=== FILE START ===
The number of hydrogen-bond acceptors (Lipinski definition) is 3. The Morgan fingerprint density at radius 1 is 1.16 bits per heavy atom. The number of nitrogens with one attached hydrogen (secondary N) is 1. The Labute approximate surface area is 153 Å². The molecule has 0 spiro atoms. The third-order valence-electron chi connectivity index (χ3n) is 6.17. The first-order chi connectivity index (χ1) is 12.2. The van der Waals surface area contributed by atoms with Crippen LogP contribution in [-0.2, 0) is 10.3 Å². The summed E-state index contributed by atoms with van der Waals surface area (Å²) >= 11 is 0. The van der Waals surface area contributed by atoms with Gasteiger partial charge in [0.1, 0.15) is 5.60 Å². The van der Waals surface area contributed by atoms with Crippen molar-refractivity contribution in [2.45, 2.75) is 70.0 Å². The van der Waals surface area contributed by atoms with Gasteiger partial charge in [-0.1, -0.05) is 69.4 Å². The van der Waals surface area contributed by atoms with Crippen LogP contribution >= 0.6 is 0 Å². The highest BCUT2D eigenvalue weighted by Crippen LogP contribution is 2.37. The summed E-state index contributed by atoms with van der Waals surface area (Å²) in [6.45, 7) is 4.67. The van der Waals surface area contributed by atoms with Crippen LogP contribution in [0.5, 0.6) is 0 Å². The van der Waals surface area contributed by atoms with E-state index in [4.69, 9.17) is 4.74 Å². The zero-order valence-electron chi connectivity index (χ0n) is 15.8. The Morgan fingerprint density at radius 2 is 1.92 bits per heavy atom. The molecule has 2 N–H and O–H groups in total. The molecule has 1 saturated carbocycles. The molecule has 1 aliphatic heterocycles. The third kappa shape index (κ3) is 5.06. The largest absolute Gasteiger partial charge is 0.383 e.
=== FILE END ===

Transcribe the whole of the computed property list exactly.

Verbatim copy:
The number of hydrogen-bond acceptors (Lipinski definition) is 3. The Morgan fingerprint density at radius 1 is 1.16 bits per heavy atom. The number of nitrogens with one attached hydrogen (secondary N) is 1. The Labute approximate surface area is 153 Å². The molecule has 0 spiro atoms. The third-order valence-electron chi connectivity index (χ3n) is 6.17. The first-order chi connectivity index (χ1) is 12.2. The van der Waals surface area contributed by atoms with Crippen LogP contribution in [-0.2, 0) is 10.3 Å². The summed E-state index contributed by atoms with van der Waals surface area (Å²) >= 11 is 0. The van der Waals surface area contributed by atoms with Gasteiger partial charge in [0.1, 0.15) is 5.60 Å². The van der Waals surface area contributed by atoms with Crippen molar-refractivity contribution in [2.45, 2.75) is 70.0 Å². The van der Waals surface area contributed by atoms with Gasteiger partial charge in [-0.1, -0.05) is 69.4 Å². The van der Waals surface area contributed by atoms with Crippen LogP contribution >= 0.6 is 0 Å². The highest BCUT2D eigenvalue weighted by Crippen LogP contribution is 2.37. The summed E-state index contributed by atoms with van der Waals surface area (Å²) in [6.45, 7) is 4.67. The van der Waals surface area contributed by atoms with Crippen LogP contribution in [0.5, 0.6) is 0 Å². The van der Waals surface area contributed by atoms with E-state index in [4.69, 9.17) is 4.74 Å². The zero-order valence-electron chi connectivity index (χ0n) is 15.8. The Morgan fingerprint density at radius 2 is 1.92 bits per heavy atom. The molecule has 2 N–H and O–H groups in total. The molecule has 1 saturated carbocycles. The molecule has 1 aliphatic heterocycles. The third kappa shape index (κ3) is 5.06. The largest absolute Gasteiger partial charge is 0.383 e.